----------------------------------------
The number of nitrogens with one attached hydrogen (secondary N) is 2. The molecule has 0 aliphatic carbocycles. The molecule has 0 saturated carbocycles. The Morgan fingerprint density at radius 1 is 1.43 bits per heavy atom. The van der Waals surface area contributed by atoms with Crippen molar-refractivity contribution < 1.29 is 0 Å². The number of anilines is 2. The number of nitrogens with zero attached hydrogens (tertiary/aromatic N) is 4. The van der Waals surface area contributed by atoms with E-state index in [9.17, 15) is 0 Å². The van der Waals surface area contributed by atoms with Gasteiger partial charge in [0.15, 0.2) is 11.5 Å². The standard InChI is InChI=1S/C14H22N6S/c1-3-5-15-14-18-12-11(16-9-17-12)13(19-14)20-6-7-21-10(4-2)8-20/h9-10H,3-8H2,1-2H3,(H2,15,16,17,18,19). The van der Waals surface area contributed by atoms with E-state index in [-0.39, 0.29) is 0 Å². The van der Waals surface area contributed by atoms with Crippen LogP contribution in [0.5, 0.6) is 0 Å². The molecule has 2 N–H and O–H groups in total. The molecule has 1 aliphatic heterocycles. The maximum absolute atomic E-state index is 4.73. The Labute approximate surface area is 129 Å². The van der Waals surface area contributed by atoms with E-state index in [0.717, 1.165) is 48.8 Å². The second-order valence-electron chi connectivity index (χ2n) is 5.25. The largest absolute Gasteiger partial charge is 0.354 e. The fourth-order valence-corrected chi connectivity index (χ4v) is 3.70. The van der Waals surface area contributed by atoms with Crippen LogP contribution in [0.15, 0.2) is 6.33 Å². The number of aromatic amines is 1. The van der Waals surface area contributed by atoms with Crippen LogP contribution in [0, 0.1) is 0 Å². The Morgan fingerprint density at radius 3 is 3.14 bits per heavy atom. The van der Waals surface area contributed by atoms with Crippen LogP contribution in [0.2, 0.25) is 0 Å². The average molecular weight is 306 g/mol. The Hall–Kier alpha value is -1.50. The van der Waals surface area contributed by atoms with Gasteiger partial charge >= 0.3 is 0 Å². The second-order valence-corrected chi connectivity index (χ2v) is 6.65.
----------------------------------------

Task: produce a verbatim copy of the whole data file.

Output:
The number of nitrogens with one attached hydrogen (secondary N) is 2. The molecule has 0 aliphatic carbocycles. The molecule has 0 saturated carbocycles. The Morgan fingerprint density at radius 1 is 1.43 bits per heavy atom. The van der Waals surface area contributed by atoms with Crippen molar-refractivity contribution < 1.29 is 0 Å². The number of anilines is 2. The number of nitrogens with zero attached hydrogens (tertiary/aromatic N) is 4. The van der Waals surface area contributed by atoms with E-state index in [9.17, 15) is 0 Å². The van der Waals surface area contributed by atoms with Gasteiger partial charge in [0.15, 0.2) is 11.5 Å². The standard InChI is InChI=1S/C14H22N6S/c1-3-5-15-14-18-12-11(16-9-17-12)13(19-14)20-6-7-21-10(4-2)8-20/h9-10H,3-8H2,1-2H3,(H2,15,16,17,18,19). The van der Waals surface area contributed by atoms with E-state index in [-0.39, 0.29) is 0 Å². The van der Waals surface area contributed by atoms with Crippen LogP contribution in [0.5, 0.6) is 0 Å². The molecule has 2 N–H and O–H groups in total. The molecule has 1 aliphatic heterocycles. The maximum absolute atomic E-state index is 4.73. The Labute approximate surface area is 129 Å². The van der Waals surface area contributed by atoms with E-state index in [0.717, 1.165) is 48.8 Å². The second-order valence-electron chi connectivity index (χ2n) is 5.25. The largest absolute Gasteiger partial charge is 0.354 e. The fourth-order valence-corrected chi connectivity index (χ4v) is 3.70. The van der Waals surface area contributed by atoms with Crippen LogP contribution in [0.15, 0.2) is 6.33 Å². The number of aromatic amines is 1. The van der Waals surface area contributed by atoms with Crippen LogP contribution in [0, 0.1) is 0 Å². The Morgan fingerprint density at radius 3 is 3.14 bits per heavy atom. The van der Waals surface area contributed by atoms with Crippen LogP contribution in [0.2, 0.25) is 0 Å². The average molecular weight is 306 g/mol. The Hall–Kier alpha value is -1.50. The van der Waals surface area contributed by atoms with Gasteiger partial charge >= 0.3 is 0 Å². The second-order valence-corrected chi connectivity index (χ2v) is 6.65.